diseases, particularly those associated with low oxygen (hypoxemia).
The only definitive treatment is descent to a lower altitude.
Acute Mountain Sickness (AMS)
1. Incidence of 15 - 40% of Colorado resort skiers (depending on altitude of resort), 40% Rainier climbers, 70 - 100% if flown to 14,000 ft. 2. Incidence is higher in children under one year old, thus don’t bring young children to 3. Related to RATE OF ASCENT, altitude reached, SLEEPING ALTITUDE, and
physiological factors. 9,000 ft. is a threshold for most people. No relationship to physical fitness or gender. Younger adult may be more susceptible. Children probably same incidence as adults, although recently it has been found that children under one year have a higher incidence of AMS and should not be taken to altitude. 4. Individual susceptibility and reproducibility. Low lung capacity, low hypoxic
ventilatory response (HVR), exaggerated pulmonary hypertension in response to hypoxia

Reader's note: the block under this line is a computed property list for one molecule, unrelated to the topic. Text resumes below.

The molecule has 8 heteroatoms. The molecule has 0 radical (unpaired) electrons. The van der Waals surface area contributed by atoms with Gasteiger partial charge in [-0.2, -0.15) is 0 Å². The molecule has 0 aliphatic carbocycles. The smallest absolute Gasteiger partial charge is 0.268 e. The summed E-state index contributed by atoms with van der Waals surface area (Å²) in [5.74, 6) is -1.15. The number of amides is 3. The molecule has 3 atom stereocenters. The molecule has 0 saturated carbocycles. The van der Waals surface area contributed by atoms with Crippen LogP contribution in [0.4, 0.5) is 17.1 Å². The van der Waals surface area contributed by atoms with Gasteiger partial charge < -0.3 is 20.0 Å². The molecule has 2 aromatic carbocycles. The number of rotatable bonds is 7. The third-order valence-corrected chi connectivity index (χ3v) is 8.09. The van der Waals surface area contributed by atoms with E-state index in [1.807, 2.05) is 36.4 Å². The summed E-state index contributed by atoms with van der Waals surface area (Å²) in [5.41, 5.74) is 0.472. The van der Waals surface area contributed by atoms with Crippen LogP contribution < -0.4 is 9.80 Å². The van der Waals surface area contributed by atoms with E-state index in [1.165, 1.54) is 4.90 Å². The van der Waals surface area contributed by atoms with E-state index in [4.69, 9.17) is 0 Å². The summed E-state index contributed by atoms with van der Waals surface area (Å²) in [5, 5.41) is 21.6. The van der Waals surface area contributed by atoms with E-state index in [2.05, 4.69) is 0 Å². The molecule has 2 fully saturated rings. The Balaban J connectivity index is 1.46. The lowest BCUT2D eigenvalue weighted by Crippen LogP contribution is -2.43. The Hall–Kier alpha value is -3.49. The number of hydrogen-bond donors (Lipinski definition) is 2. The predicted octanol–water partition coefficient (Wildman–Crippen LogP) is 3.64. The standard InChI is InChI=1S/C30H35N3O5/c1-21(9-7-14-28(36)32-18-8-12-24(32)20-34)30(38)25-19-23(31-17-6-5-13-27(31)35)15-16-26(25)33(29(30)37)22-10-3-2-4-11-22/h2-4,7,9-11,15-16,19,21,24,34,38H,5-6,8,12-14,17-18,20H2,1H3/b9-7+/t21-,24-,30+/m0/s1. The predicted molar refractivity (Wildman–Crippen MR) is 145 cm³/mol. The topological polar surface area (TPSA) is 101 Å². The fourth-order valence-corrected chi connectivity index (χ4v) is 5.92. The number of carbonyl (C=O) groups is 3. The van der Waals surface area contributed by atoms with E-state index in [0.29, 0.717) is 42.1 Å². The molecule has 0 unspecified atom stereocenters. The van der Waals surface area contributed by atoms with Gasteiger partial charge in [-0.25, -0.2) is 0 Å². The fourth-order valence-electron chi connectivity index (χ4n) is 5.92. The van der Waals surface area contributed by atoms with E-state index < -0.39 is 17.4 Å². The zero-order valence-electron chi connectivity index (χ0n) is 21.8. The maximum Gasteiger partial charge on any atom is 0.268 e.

(low oxygen) all contribute to illness. It has been noticed that Sherpas have greater lung
capacity, high HVR, and less pulmonary artery constriction. Cerebral circulatory
responses and individuals’ brain anatomy play important role, but can’t be tested at sea-
level. Past history a risk factor and best predictor.

B. Diagnosis—THINK AMS!
1. Setting: rapid ascent to a higher altitude in unacclimatized persons.
2. Symptoms: headache, dizziness, loss of appetite, nausea, insomnia, lassitude, dyspnea
(shortness of breath). Note: mostly neurologic symptoms. Periodic breathing common,
not a sign of AMS. Early AMS exactly like a hangover.
3. In early stages, a lack of physical findings. Advanced: findings of pulmonary and
cerebral edema. Ataxia, change in mental status and cyanosis most useful indicators of
serious illness.
4. Differential diagnosis: dehydration, exhaustion, CO (carbon monoxide) poisoning,